From labor trafficking in the U.S. agricultural sector to sex trafficking in Nigeria to debt bondage in the Southeast Asian construction sector to forced labor in the Thai seafood industry, Kara depicts the myriad faces and forms of slavery, providing a comprehensive grounding in the realities of modern-day servitude. Drawing on sixteen years of field research in more than fifty countries around the globe—including revelatory interviews with both the enslaved and their oppressors—Kara sets out the key manifestations of modern slavery and how it is embedded in global supply chains. Slavery offers immense profits at minimal risk through the exploitation of vulnerable subclasses whose brutalization is tacitly accepted by the current global economic order. Kara has developed a business and economic analysis of slavery based on metrics and data that attest to the enormous scale and functioning of these systems of exploitation. Beyond this data-driven approach, Modern Slavery unflinchingly portrays the torments endured by the powerless. This searing exposé documents one of humanity’s greatest wrongs and lays out the framework for a comprehensive plan to eradicate it.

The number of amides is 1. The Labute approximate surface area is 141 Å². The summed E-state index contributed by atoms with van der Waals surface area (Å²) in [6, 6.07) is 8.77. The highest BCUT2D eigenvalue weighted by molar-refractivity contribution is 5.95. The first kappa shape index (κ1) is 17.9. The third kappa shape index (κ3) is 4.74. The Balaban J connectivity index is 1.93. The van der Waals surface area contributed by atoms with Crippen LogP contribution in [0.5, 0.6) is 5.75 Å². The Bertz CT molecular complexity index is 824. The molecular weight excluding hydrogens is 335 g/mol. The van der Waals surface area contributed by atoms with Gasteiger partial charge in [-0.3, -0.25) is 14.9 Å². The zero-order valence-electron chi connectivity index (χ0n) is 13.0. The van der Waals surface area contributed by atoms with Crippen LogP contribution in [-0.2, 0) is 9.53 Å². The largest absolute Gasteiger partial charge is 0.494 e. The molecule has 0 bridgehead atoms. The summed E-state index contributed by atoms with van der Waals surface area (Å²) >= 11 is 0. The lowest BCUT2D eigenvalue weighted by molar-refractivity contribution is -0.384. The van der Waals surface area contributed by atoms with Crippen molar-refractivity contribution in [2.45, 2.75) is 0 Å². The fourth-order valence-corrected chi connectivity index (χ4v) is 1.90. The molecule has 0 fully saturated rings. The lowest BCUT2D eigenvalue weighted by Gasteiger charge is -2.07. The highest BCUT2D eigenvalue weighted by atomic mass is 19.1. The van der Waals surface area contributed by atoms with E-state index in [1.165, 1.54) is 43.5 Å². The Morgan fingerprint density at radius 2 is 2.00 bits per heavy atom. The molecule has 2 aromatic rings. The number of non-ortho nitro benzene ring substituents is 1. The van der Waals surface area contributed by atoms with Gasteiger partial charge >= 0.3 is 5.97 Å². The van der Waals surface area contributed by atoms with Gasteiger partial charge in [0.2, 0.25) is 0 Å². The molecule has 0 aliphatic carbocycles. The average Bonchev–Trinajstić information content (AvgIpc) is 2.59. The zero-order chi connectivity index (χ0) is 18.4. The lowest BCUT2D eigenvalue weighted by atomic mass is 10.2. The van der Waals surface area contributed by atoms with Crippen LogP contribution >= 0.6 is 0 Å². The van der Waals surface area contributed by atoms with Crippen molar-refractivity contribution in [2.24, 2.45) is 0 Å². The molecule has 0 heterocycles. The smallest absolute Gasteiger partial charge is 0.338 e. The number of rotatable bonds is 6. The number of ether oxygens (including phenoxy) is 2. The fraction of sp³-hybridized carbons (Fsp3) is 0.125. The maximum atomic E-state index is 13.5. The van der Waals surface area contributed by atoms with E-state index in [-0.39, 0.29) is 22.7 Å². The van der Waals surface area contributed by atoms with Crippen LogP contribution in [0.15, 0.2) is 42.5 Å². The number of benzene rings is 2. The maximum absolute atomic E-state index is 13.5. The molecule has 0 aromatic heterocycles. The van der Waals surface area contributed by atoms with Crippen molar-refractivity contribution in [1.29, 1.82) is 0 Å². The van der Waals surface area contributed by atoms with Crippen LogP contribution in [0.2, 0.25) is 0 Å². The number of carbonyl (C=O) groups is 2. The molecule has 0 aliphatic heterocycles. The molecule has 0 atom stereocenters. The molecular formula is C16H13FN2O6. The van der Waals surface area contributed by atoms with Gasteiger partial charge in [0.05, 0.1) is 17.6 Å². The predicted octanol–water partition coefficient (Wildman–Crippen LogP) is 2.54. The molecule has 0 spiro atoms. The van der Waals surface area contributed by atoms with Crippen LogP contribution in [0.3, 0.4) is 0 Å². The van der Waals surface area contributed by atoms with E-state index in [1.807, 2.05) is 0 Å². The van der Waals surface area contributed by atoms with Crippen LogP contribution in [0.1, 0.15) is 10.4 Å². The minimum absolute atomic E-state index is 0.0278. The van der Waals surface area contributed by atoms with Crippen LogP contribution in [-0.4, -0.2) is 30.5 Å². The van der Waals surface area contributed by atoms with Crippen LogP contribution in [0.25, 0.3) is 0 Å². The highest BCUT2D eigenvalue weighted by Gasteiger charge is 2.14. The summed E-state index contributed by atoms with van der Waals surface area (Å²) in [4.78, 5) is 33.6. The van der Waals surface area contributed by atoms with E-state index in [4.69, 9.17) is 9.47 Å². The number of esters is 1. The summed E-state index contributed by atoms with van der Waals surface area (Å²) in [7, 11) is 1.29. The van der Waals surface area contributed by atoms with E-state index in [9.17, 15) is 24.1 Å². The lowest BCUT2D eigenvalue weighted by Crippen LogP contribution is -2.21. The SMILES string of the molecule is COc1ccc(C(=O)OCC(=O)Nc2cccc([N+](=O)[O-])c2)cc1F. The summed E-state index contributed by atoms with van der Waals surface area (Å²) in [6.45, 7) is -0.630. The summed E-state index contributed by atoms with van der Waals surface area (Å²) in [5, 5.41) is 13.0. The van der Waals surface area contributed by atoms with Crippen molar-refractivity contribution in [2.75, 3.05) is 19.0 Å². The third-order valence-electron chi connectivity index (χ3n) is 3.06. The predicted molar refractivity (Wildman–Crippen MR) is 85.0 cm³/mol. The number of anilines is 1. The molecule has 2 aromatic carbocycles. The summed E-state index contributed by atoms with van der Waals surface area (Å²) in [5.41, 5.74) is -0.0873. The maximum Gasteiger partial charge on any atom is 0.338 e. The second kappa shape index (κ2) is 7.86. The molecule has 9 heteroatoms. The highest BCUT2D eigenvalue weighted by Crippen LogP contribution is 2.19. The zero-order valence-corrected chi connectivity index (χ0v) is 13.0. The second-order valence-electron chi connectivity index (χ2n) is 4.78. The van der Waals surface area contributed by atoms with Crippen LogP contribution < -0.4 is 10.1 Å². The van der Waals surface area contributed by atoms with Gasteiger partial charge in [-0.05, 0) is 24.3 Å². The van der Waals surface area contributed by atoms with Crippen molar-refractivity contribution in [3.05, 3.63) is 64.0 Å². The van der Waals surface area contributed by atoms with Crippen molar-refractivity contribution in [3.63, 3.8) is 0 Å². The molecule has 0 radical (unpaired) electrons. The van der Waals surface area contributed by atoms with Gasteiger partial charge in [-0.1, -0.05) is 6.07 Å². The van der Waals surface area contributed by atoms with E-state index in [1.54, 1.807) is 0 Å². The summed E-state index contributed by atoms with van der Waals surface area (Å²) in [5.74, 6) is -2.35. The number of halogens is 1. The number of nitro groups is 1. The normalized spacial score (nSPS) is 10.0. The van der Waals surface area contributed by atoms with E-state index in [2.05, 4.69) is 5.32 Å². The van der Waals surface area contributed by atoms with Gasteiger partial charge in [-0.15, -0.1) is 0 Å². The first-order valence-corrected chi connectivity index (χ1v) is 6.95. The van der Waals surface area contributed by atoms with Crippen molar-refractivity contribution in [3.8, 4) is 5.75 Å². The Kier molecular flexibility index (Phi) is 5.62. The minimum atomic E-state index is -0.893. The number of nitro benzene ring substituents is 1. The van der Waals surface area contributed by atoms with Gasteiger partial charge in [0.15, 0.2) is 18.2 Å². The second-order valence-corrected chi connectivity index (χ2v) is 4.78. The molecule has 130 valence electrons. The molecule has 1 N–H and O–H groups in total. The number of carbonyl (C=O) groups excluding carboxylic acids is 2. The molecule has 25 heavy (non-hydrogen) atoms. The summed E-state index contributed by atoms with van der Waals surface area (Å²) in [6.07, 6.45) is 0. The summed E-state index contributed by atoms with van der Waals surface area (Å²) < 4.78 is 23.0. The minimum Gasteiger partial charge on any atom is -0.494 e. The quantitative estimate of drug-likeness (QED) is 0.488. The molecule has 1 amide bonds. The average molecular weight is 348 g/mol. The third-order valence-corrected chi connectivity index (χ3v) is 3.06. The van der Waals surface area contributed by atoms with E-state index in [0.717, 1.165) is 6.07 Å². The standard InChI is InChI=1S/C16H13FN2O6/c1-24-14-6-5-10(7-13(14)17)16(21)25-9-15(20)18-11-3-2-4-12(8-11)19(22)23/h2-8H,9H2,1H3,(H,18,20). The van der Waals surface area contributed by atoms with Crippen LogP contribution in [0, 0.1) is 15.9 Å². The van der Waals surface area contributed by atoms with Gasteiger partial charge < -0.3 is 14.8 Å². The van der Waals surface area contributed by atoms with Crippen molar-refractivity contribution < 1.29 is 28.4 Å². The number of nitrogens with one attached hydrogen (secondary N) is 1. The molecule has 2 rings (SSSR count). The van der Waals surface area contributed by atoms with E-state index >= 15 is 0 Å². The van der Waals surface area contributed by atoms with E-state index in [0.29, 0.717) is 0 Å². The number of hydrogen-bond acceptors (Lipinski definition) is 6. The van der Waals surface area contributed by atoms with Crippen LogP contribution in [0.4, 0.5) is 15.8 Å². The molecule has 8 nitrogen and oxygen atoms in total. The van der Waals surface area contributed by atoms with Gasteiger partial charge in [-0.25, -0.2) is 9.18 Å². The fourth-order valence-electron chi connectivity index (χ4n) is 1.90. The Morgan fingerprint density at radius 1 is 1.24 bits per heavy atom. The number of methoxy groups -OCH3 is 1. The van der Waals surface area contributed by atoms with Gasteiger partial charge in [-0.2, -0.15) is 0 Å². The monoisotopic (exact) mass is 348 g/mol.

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Telling the True Story of Human Trafficking

October 13, 2016

In the latest edition of HKS Policycast, HKS Lecturer Siddharth Kara of the Carr Center for Human Rights Policy explains how his research into the tens of millions of girls around the world who have been forced into sexual slavery led him to Hollywood, where he wrote and produced the new feature film “Trafficked.” The film, based on true stories, follows three enslaved teens who end up in a Texas brothel after being trafficked across the globe.